According to a USA Today article from last year, nearly sixty percent of Americans have more than $25,000 put away for retirement. Thirty-six percent of Americans have less than $1000 saved for later in life. This means that as more people, especially the baby boomer generation, retire, there will be more strain on program such as Social Security and Medicare, and ultimately the federal budget that is responsible for these programs. If steps are taken now to close this gap, we will insure the continued longevity of these programs by raising the tax contributions flowing into both Social Security and Medicare.
For an extended period, state and local policymakers and labor unions ignored the growing public pension obligations as they became an increasing fiscal burden. The pension problem was enormous and associated with irresponsible financial practices connected to defined benefit pension plans (Thompson, 1980, 118). Following this, the state of California
The Great Debate: Privatizing Social Security The United States’ Social Security system was implemented by Franklin D. Roosevelt on August 14, 1935 as a part of the New Deal during the Great Depression “to frame a law which gives some measure of protection to the average citizen and his family against the loss of a job and against poverty-ridden old age." Although the system has proven to be one of the most popular programs ever established, its future has been questionable for some time. According to the Social Security Administration (2008), “People are living longer, the first baby boomers are nearing retirement, and the birth rate is lower than in the past. The result is that the worker-to-beneficiary ratio has fallen from 16.5-to-1 in 1950 to 3.3-to-1 today. Within 40 years it will be 2-to-1. At this ratio there will not be enough workers to pay scheduled benefits at current tax rates” (Social Security Administration [SSA], 2008). This issue concerns many citizens, especially younger generations, and continues to be a hot topic of debate amongst politicians. Many ideas have been proposed about how to reform the current system. The most popular of these ideas is to create an entirely new system consisting of mandatory pension accounts which would allow individuals to accumulate a balance over time with investment options such as stocks, bonds, or mutual funds. This argument will show why Social Security should not be replaced by a mandatory private pension system.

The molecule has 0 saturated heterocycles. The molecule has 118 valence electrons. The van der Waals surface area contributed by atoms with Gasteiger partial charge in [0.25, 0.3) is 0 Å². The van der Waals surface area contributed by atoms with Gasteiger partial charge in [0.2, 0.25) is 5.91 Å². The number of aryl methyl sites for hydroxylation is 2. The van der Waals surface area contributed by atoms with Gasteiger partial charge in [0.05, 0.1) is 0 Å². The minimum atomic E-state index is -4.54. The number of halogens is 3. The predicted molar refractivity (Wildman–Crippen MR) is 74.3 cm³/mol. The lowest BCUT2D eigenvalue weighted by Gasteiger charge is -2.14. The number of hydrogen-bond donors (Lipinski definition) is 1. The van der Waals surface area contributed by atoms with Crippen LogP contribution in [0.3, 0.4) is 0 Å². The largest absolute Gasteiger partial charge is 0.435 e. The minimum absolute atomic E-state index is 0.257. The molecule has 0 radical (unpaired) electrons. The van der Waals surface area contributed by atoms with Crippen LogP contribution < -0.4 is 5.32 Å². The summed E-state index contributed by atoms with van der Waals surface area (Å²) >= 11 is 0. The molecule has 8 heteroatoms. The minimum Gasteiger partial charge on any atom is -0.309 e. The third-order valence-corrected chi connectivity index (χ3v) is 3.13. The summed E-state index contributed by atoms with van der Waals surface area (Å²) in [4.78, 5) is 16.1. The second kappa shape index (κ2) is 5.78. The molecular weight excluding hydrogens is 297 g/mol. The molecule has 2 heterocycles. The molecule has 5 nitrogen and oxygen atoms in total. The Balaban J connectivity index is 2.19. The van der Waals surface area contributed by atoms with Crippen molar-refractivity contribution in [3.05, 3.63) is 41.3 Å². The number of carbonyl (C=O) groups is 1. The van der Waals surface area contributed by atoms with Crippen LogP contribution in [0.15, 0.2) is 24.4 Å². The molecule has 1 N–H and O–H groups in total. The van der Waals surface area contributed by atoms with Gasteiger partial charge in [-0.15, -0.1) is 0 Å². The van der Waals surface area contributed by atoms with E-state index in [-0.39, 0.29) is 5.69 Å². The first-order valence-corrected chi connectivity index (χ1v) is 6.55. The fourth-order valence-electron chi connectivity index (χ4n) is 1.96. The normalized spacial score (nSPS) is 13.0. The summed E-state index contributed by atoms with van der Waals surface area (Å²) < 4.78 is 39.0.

The Causes and Effects of the U.S. National Debt In a recent article by Nathan Bomey in USA Today, he makes the point that as the remaining presidential candidates make their way to Detroit for yet another debate, the financial collapse of the once thriving city should serve as a “red flag” for America. In 2014 the city of Detroit was forced to file for the largest municipal bankruptcy case in U.S. history with a debt of over $7 billion. Bomey reiterates that, “as a consequence of Detroit’s borrowing binge, 32,000 retirees paid the price for unrealistic promises,-- pension cuts of up to 20% and a stark 90% cut in health benefits.” The reckless spending of the city’s leadership also brought the Detroit to a state of urban decay with some of
Therefore, your dependence on Social Security depends on your gender, ethnicity, and class/labor market status. If you are a women you will be penalized within Social Security for taking periods of time off work to care for children and parents because they do not recognize that as being unable to work (Wellin, Lecture: October 21). This affects many women because they are the majority of caretakers within the family. They are socialized to be caretakers at a young age by family, peers, media, and schools. I believe that Social Security should be amended to incorporate a policy for those who need to take off work to help those family members in need. Did you know that only one-third of working women have access to supplementary income besides Social Security (Wellin, Lecture: October 26)? This is most likely because that they use their savings to help take care of family members and they use that while they aren’t receiving any income. Also, women are less likely than men to receive income from private pensions; this pattern also was found in blacks and Hispanics (Quadagno: 356). Even those that received private pensions that were not white men received less benefits than those who were white men (Quadagno: 357). About 20% of Americans rely on Social Security as their only source of income, within that group of people: 18% are white elder white women, 38% elderly blacks, and 38% Hispanic (Quadagno: 100). Notice how